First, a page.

1500 people died in the Titanic disaster. Every one of those people had a story; a history, grieving family and friends, and lost potential. There were tragic stories, and there were also incredible stories of survival, sometimes against incredible odds. This is part three in a series on lessons from the Titanic. The first lesson is the danger of hubris (arrogant assumptions). The second is the power of courage.
Once I started digging into survivor stories, I was struck by how many passengers on the Titanic were immigrants traveling to a new life in America. 10% of first class passengers and 80% of second and third class passengers were immigrants.
One story among many that inspired me was that of Hanna Youssef Razi who was migrating from Assyria. A year earlier her husband had travelled to Michigan to set up a new life for their family before sending money for them to travel on the Titanic to join him. She travelled with her two children. Their journey was long and arduous before they even boarded the Titanic. It began on camels to Beirut, then they sailed to Marseilles, and went on train to Cherbourg where they boarded the Titanic. They travelled as third class passengers. They were survivors of the disaster, and after being held in New York to pass through immigration procedures they finally reunited as a family in Michigan.
It really puts my paltry daily struggles into perspective. What courage and perseverance! What an inspiration.
Let the perseverance of the Razi family be an inspiration to you to keep going when times are tough. Remember the truth of the Zen saying, “Fall seven times. Get up eight” or as I prefer to think of it “try seven times and succeed on the eighth.” If it involves a few stumbles, so be it. Keep going. And let your perseverance be an inspiration to others.
The band played on. This is one of the catch phrases from the Titanic. It’s an enduring phrase that inspires endurance. Vedran Smailovic offered a beautiful example of this endurance.
Vedrain was a cellist in the Sarajevo Symphony. He survived the horror of the Sarajevo Siege that lasted from 1992 to 1996; the food and water shortages, the deadly bombings and sniper fire in the streets. Smailovic created his own version of the band playing on. He once played while sitting amidst the rubble of the historic National Library as a sign that he would not let despair win. He played for free at many funerals during the siege to honor the lost and grieving. One day in 1992, twenty-two people were killed by Serbian mortar fire while standing in line outside a bakery. For the next twenty-two days, one day for each victim, Smailovic brought his chair and cello to that same deserted street. With the danger of sniper fire and bomb shells, he played in full tuxedo to honor each person who had died. The band played on. Hope lived on.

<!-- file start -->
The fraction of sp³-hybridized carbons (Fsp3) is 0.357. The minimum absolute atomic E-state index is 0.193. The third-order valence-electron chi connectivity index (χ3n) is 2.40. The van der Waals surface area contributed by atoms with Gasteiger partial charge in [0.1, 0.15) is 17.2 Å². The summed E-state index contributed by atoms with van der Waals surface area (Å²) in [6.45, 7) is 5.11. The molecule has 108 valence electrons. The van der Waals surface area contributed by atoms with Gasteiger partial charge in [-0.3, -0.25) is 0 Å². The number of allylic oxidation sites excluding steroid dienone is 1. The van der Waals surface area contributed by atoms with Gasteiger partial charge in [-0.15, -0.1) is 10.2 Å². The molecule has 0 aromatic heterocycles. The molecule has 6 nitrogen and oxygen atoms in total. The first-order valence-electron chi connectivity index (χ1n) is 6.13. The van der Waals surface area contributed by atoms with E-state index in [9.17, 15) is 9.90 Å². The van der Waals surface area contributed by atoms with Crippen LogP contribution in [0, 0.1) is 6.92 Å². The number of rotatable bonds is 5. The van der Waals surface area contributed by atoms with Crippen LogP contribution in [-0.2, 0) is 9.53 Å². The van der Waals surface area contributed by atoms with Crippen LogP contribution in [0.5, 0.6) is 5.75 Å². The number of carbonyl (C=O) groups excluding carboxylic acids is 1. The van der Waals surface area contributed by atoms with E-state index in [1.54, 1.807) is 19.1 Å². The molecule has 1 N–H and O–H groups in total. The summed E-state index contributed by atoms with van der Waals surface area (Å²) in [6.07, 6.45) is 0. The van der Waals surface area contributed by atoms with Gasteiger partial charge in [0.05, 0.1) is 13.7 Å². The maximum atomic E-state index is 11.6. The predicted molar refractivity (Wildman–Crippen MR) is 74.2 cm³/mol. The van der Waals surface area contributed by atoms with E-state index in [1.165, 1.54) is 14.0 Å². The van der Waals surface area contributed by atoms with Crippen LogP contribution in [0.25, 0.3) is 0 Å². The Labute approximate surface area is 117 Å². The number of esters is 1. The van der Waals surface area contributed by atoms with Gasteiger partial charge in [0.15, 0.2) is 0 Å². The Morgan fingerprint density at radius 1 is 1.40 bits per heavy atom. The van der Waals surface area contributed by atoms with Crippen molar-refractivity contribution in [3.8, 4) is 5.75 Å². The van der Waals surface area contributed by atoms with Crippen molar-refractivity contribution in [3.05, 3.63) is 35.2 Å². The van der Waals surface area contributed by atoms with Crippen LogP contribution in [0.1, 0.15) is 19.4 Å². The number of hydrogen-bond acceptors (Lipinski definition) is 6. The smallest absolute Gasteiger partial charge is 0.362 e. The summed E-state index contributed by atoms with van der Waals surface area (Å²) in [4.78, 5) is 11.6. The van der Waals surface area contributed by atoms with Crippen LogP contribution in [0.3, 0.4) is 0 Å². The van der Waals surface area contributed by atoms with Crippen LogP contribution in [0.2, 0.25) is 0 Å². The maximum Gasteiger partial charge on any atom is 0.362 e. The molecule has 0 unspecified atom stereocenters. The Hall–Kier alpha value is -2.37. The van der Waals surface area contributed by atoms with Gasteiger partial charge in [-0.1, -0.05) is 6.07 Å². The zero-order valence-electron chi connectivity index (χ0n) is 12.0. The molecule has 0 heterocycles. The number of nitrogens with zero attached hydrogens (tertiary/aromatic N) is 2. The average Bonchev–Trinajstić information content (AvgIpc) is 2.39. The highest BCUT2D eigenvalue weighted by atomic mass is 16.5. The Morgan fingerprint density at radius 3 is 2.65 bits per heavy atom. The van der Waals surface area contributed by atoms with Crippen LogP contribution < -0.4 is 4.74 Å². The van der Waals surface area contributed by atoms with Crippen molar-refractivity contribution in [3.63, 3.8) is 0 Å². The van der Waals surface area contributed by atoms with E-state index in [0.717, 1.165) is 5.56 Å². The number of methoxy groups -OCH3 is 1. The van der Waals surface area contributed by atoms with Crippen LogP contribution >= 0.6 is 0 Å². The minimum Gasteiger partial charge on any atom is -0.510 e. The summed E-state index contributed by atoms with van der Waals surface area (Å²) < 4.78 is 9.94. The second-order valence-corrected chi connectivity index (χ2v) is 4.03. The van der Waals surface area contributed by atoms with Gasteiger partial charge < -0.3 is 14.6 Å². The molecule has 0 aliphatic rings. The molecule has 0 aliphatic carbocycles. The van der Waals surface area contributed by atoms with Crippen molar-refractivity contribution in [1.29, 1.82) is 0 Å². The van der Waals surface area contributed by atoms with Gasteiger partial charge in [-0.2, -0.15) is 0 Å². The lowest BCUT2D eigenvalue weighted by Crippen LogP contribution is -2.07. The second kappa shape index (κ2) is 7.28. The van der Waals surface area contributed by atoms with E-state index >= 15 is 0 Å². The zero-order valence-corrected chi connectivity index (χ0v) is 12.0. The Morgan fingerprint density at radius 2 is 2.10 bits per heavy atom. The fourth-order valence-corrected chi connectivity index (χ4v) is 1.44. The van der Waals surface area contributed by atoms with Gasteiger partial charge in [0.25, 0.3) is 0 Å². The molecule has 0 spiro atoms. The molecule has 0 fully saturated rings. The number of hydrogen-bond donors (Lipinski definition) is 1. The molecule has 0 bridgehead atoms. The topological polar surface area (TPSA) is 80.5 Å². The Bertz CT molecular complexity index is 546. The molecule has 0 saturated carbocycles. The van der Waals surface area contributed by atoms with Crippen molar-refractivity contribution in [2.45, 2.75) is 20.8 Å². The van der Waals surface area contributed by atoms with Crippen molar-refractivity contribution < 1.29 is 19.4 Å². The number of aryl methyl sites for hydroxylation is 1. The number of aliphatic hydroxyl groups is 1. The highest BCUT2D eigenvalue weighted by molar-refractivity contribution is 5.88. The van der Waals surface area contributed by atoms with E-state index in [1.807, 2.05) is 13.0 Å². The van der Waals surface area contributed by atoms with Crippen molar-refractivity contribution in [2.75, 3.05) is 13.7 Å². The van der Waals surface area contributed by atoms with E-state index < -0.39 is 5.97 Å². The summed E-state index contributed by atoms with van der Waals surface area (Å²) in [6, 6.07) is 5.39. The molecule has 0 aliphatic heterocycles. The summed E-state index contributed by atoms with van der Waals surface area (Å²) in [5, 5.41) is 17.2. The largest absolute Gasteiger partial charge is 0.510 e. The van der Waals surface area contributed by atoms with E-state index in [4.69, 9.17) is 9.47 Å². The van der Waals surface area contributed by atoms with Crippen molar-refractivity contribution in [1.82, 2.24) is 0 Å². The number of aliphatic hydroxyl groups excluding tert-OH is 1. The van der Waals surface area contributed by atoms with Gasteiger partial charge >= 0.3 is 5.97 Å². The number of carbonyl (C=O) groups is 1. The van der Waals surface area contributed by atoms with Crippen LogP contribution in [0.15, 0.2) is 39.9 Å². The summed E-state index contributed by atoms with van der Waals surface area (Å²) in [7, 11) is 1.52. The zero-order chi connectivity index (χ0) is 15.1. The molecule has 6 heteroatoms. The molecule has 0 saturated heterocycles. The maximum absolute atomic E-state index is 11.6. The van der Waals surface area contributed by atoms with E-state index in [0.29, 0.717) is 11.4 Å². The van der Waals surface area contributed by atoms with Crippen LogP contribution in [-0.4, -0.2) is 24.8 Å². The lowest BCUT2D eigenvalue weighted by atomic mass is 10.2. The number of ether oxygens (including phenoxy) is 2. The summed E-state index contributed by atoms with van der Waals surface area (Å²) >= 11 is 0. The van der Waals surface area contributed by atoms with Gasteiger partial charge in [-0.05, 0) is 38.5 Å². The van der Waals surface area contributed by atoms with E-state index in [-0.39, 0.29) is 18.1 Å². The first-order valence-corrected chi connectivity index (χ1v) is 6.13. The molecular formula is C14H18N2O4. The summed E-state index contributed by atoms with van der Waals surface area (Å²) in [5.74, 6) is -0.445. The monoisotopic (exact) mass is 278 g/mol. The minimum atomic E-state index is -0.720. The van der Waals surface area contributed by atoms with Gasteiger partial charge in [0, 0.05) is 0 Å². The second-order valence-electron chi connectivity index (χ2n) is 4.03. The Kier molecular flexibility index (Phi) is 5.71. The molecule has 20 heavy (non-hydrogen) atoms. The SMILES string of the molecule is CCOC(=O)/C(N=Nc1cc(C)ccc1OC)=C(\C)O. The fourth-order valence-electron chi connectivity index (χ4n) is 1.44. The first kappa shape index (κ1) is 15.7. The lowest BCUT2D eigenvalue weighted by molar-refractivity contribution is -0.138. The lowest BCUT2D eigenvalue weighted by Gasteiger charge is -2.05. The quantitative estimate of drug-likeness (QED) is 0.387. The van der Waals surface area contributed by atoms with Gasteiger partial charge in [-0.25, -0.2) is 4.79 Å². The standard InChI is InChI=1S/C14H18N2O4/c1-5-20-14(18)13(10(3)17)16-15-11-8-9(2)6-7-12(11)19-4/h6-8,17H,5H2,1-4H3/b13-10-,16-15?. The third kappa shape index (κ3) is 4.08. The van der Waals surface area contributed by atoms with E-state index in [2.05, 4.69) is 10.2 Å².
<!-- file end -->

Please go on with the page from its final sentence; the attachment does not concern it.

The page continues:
His perseverance and courage became the inspiration for folk songs, classical compositions, a novel and a children’s book called Echoes from the Square.
As author Adrian Shuman said of the Titanic, and its true of Sarajevo as well, “music makes sense of the tragedy.” Music is both a way to honor those lost, keep their spirits alive, and also give hope to those of us picking up the pieces.
In the end, we may never know if the eight musicians who stayed aboard the Titanic to play music until the end did so because they believed there was hope of survival or whether they wanted to die, and help others to die, with peace. Either way, it was an inspiring act of bravery. George Carlin said, “Those who dance are considered insane by those who can’t hear the music.” I would add that those who stay hopeful are considered naïve by those who can’t see the hope. Those who live with courage are considered foolhardy by those who prefer to play small. And those who believe that their actions help to create the shape of the future are considered dreamers by those who can’t see the vision.
So be it. There are worse things to be called than insane, naïve, and foolhardy in the cause of authentic service. All any of us can do is play by ear, improvise through life’s challenges and hope that the harmonies created by many kindred spirits playing with courage will drown out the sound of despair.
T S Eliot said,
You are the music while the music lasts.
Or as Emily Dickinson wrote,
Hope is the thing with feathers
That perches in the soul,
And sings the tune–without the words,
And never stops at all.